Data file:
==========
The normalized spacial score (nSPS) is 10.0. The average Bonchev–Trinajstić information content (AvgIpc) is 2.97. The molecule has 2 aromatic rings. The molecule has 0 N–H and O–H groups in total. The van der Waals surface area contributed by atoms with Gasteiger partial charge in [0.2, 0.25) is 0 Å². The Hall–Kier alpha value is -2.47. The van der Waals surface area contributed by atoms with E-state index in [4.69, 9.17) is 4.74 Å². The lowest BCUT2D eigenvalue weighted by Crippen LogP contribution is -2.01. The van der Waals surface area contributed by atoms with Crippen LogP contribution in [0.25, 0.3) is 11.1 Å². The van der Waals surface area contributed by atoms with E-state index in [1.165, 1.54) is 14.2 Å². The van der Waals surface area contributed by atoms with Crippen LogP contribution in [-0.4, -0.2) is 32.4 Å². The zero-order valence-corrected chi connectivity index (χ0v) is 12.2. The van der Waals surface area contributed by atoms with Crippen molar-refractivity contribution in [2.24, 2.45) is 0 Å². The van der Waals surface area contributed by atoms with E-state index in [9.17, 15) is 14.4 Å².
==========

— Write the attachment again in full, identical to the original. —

The normalized spacial score (nSPS) is 10.0. The average Bonchev–Trinajstić information content (AvgIpc) is 2.97. The molecule has 2 aromatic rings. The molecule has 0 N–H and O–H groups in total. The van der Waals surface area contributed by atoms with Gasteiger partial charge in [0.2, 0.25) is 0 Å². The Hall–Kier alpha value is -2.47. The van der Waals surface area contributed by atoms with E-state index in [4.69, 9.17) is 4.74 Å². The lowest BCUT2D eigenvalue weighted by Crippen LogP contribution is -2.01. The van der Waals surface area contributed by atoms with Crippen LogP contribution in [0.25, 0.3) is 11.1 Å². The van der Waals surface area contributed by atoms with E-state index in [1.165, 1.54) is 14.2 Å². The van der Waals surface area contributed by atoms with Crippen LogP contribution in [-0.4, -0.2) is 32.4 Å². The zero-order valence-corrected chi connectivity index (χ0v) is 12.2. The van der Waals surface area contributed by atoms with Crippen molar-refractivity contribution in [2.24, 2.45) is 0 Å². The van der Waals surface area contributed by atoms with E-state index in [9.17, 15) is 14.4 Å².